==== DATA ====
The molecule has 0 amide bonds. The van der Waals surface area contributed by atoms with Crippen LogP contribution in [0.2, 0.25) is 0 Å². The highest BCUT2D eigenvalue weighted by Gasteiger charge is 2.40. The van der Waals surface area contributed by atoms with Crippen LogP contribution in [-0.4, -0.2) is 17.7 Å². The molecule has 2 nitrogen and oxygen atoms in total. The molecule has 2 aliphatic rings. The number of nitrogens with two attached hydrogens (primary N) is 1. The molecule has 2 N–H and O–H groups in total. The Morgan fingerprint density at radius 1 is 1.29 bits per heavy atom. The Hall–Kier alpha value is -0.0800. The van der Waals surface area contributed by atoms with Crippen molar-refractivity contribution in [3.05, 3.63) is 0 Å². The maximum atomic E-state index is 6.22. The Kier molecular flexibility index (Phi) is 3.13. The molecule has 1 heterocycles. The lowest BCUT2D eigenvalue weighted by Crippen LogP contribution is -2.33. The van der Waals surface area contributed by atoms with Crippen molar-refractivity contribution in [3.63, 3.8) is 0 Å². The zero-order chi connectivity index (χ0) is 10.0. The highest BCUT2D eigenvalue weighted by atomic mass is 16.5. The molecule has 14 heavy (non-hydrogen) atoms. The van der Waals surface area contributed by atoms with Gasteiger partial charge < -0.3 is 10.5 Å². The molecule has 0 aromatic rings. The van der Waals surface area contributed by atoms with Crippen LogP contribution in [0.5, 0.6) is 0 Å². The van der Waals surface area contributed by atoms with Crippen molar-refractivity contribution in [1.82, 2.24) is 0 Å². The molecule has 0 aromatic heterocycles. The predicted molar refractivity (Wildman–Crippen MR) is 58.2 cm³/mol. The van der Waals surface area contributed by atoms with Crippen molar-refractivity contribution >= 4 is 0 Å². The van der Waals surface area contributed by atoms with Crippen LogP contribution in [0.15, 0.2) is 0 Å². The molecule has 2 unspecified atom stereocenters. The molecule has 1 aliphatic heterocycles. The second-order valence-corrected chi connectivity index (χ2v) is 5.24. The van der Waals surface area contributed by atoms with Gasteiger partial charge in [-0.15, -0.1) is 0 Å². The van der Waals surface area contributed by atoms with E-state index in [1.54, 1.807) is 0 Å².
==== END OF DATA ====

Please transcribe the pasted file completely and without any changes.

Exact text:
The molecule has 0 amide bonds. The van der Waals surface area contributed by atoms with Crippen LogP contribution in [0.2, 0.25) is 0 Å². The highest BCUT2D eigenvalue weighted by Gasteiger charge is 2.40. The van der Waals surface area contributed by atoms with Crippen LogP contribution in [-0.4, -0.2) is 17.7 Å². The molecule has 2 nitrogen and oxygen atoms in total. The molecule has 2 aliphatic rings. The number of nitrogens with two attached hydrogens (primary N) is 1. The molecule has 2 N–H and O–H groups in total. The Morgan fingerprint density at radius 1 is 1.29 bits per heavy atom. The Hall–Kier alpha value is -0.0800. The van der Waals surface area contributed by atoms with Crippen molar-refractivity contribution in [3.05, 3.63) is 0 Å². The maximum atomic E-state index is 6.22. The Kier molecular flexibility index (Phi) is 3.13. The molecule has 1 heterocycles. The lowest BCUT2D eigenvalue weighted by Crippen LogP contribution is -2.33. The van der Waals surface area contributed by atoms with Crippen molar-refractivity contribution in [3.63, 3.8) is 0 Å². The zero-order chi connectivity index (χ0) is 10.0. The highest BCUT2D eigenvalue weighted by atomic mass is 16.5. The molecule has 14 heavy (non-hydrogen) atoms. The van der Waals surface area contributed by atoms with Gasteiger partial charge < -0.3 is 10.5 Å². The molecule has 0 aromatic rings. The van der Waals surface area contributed by atoms with Crippen LogP contribution in [0.5, 0.6) is 0 Å². The van der Waals surface area contributed by atoms with Crippen molar-refractivity contribution in [1.82, 2.24) is 0 Å². The molecule has 0 aromatic heterocycles. The predicted molar refractivity (Wildman–Crippen MR) is 58.2 cm³/mol. The van der Waals surface area contributed by atoms with Crippen molar-refractivity contribution >= 4 is 0 Å². The van der Waals surface area contributed by atoms with Crippen LogP contribution in [0.15, 0.2) is 0 Å². The molecule has 2 unspecified atom stereocenters. The molecule has 1 aliphatic heterocycles. The second-order valence-corrected chi connectivity index (χ2v) is 5.24. The van der Waals surface area contributed by atoms with Gasteiger partial charge in [-0.15, -0.1) is 0 Å². The van der Waals surface area contributed by atoms with E-state index in [1.54, 1.807) is 0 Å².